During each of the first few counting cycles, up/down counter 510 counts either up or down depending on whether the external clock is faster (up/sync) or slower (down sync) than the present operating frequency. Each of current sources 520 are configured to supply a portion of current to node A. Current sources 520 may preferably be binarily weighted in order to provide an incrementally adjustable current source—i.e., a current source that can be adjusted either up or down in known discrete amounts. This current affects the voltage at node A. As the counter counts up or down, current sources 520 are either added or removed until node A is charged to a peak voltage within a pre-determined voltage range. Once the voltage is in the pre-determined range, the control signal (which may be alternatively referred to as a counter signal) from up/down counter 510 does not count up or down, but, rather, remains the same. At this point, the circuit is synchronized with the external clock frequency.
It should be noted that the clock of up/down counter 510 is preferably set by the output of latch 140. This output preferably substantially simultaneously also sets the time for capacitor 110 to discharge. Furthermore, this output also fixes the time when the circuit uses the comparison of VA to reference voltages VREF1 and VREF2 by the comparators. Therefore, counting may preferably occur when capacitor 110 is at about its peak voltage. This forces the comparison to occur at the maximum capacitor voltage. In another embodiment, counter 510 may perform the counting function at a time during the clock cycle other than when the capacitor 110 is at its peak voltage.
A detailed explanation of the operation of circuit 500 follows. Circuit 500 operates in three different modes: free-running mode, up-synchronization and down-synchronization. The modes are differentiated by the different clock signals that are applied to the circuit. In free-running mode, no external clock is applied to the synchronization pin. Up-synchronization, begins when a clock signal that is of a higher frequency than the present operating signal is detected. In down-synchronization, a clock signal that is of a lower frequency than the present operating signal is detected.
To determine whether an external clock has been applied or whether a one-time state change is occurring at the synchronization pin, clock detection circuit 530 is used. This determination is important when the synchronization pin serves multiple functions. An example of a three state function of the synchronization pin is: a low voltage on this pin causes the chip to perform a certain function, a high voltage causes the chip to perform another function and a clock signal applied to this pin indicates that synchronization is required. In one embodiment, clock detection circuit 530 outputs a logic high when an external clock is applied, and a logic low when no external clock is applied.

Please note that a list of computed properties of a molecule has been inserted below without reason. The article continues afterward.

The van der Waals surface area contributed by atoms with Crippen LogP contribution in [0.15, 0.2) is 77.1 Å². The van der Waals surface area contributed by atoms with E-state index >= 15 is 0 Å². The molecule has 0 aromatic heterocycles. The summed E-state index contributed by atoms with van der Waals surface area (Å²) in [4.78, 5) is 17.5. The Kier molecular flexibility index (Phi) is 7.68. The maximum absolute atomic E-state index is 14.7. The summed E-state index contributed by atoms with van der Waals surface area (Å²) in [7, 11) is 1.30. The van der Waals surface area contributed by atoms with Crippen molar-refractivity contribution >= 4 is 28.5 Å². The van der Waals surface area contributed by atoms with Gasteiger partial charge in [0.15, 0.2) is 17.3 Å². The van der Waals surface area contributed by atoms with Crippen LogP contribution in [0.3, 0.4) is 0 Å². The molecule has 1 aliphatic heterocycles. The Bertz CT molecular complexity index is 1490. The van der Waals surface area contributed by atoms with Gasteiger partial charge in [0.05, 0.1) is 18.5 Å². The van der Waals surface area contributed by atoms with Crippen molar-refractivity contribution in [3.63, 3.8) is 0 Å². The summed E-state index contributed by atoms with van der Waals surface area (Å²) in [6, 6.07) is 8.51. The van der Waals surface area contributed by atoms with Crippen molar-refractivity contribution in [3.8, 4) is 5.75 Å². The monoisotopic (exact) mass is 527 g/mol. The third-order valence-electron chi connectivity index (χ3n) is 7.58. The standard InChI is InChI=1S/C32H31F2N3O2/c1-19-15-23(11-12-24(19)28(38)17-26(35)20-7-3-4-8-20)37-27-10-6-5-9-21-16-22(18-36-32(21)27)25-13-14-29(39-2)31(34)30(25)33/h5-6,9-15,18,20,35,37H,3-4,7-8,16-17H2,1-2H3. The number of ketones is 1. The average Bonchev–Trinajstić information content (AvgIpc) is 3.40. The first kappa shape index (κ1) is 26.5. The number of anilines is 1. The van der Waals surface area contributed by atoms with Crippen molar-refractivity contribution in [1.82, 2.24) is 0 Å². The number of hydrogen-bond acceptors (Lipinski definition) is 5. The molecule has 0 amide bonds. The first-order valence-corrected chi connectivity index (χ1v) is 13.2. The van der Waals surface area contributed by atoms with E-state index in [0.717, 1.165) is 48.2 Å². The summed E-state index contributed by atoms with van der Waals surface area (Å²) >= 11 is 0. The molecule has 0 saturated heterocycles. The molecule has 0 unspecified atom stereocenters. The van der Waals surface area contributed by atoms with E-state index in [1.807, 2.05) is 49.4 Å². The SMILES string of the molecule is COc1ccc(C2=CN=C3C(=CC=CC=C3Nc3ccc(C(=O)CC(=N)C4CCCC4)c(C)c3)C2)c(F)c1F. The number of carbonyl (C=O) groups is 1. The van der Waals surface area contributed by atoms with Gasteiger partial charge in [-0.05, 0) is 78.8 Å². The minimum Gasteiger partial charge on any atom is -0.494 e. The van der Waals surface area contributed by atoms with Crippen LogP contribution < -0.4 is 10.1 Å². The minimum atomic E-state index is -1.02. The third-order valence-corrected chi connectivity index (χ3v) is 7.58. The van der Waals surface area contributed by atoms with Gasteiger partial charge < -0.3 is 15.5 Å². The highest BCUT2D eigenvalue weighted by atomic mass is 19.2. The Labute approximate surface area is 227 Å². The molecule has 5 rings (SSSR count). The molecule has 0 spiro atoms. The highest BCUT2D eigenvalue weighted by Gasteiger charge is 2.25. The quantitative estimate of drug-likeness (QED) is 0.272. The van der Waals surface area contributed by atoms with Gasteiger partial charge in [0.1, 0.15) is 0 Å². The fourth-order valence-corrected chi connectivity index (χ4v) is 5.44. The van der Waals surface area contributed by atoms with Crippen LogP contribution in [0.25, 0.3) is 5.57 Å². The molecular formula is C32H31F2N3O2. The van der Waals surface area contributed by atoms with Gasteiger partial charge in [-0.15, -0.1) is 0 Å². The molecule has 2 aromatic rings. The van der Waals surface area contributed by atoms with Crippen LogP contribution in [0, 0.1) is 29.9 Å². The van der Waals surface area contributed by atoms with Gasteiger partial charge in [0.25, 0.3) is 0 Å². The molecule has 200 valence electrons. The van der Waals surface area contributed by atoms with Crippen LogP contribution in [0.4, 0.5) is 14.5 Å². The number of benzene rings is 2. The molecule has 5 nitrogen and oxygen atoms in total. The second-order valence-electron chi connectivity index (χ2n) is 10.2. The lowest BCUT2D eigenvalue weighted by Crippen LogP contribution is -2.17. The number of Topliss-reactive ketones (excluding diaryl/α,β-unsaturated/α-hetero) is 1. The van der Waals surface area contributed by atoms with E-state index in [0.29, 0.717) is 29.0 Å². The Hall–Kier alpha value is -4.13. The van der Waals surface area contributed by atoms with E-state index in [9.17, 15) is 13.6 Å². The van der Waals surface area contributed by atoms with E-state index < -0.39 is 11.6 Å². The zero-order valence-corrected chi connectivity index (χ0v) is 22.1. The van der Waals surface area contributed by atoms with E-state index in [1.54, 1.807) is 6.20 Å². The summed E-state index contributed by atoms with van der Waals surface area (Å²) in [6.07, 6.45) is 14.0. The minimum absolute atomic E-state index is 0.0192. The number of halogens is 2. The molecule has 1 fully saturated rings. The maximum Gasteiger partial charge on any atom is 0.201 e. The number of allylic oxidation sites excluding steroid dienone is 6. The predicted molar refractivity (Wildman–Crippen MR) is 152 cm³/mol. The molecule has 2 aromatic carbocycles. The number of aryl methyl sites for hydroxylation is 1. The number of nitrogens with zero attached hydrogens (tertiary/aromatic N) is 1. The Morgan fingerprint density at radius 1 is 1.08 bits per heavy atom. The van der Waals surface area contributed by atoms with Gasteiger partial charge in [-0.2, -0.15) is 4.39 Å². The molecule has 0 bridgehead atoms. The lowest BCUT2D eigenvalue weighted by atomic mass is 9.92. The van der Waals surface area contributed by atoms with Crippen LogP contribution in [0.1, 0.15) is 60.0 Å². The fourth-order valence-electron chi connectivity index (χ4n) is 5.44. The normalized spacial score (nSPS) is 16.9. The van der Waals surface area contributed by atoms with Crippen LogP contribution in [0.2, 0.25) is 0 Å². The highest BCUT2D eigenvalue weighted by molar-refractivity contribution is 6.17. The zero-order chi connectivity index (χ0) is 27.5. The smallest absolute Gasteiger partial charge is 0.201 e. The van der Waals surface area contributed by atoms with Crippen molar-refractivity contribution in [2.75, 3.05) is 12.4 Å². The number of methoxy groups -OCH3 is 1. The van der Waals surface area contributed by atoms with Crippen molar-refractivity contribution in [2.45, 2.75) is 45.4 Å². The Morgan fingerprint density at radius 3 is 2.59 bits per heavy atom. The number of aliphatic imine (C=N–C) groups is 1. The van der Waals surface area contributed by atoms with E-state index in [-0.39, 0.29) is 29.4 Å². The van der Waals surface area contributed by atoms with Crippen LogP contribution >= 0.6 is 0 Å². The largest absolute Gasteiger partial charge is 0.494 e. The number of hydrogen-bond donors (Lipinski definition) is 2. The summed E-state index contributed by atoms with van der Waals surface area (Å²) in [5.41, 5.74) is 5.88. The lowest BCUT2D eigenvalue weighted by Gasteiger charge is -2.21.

When an external clock has been applied, as in up-synchronization, down-synchronization or locked mode—i.e., the mode wherein the circuit has been synchronized to the external signal—one-shot circuit 540 receives the external clock signal and generates an output consisting of a narrow pulse with substantially the same period as the external clock signal. When there is no external clock signal, the output of one-shot 540 will either be a logic low or a logic high, preferably depending on the state of the synchronization pin.
In free-running mode, the oscillator frequency is governed by a signal loop which includes the voltage at node A and signals UR, FRCLK and RS. In this mode, circuit 500 operates substantially identically to oscillator circuit 100 shown in FIG. 1. The ExtClkDet (External Clock Detection) signal preferably remains at logic low during free-running mode and this preferably causes up/down counter 510 to load a preset value at the load input of counter 510. This value may turn one or more of current sources 520 ON using connection lines 515-519, which add current to the supply provided by current source 550. The total current provides the charging current of the oscillator capacitor 110 and defines the charging rate to capacitor 110, thereby setting the free-running frequency.
Up-synchronization begins when the external clock frequency is higher than the present operating frequency. When an external clock is applied, the above-mentioned loop is broken by the ExtClkDet signal going high. The control of the operation of the signals to latch 140 is preferably implemented through logic elements 502, 504, 506 and 508. At this point, the discharging of the oscillator's capacitor is controlled by the output of one-shot circuit 540 through signal OS. Also, clock detection circuit 530 ceases to instruct up/down counter 510 to load a preset value. Furthermore, one-shot circuit 540 preferably operates with the same frequency as the external clock.
During the first few cycles of the up synchronization, voltage at node A will be terminated prematurely and, therefore, will not rise to the voltage window established by the reference voltages VREF1 and VREF2 of comparators 560 and 570. At this point, the signal at node B, which represents VA>VREF2 preferably is low, causing up/down counter 510 to count up. With each count up, counter 510 preferably turns ON one or more additional current sources from sources 520 to more quickly charge the oscillator's capacitor 110. Thus, it is shown that comparators 560 and 570 use reference voltages VREF1 and VREF2 to form a window comparator which establishes a specific range of operation for oscillator capacitor 110. Furthermore, logic circuit 580 is used to process the output of comparators 560 and 570 and to provide the information from the comparators to up/down counter 510.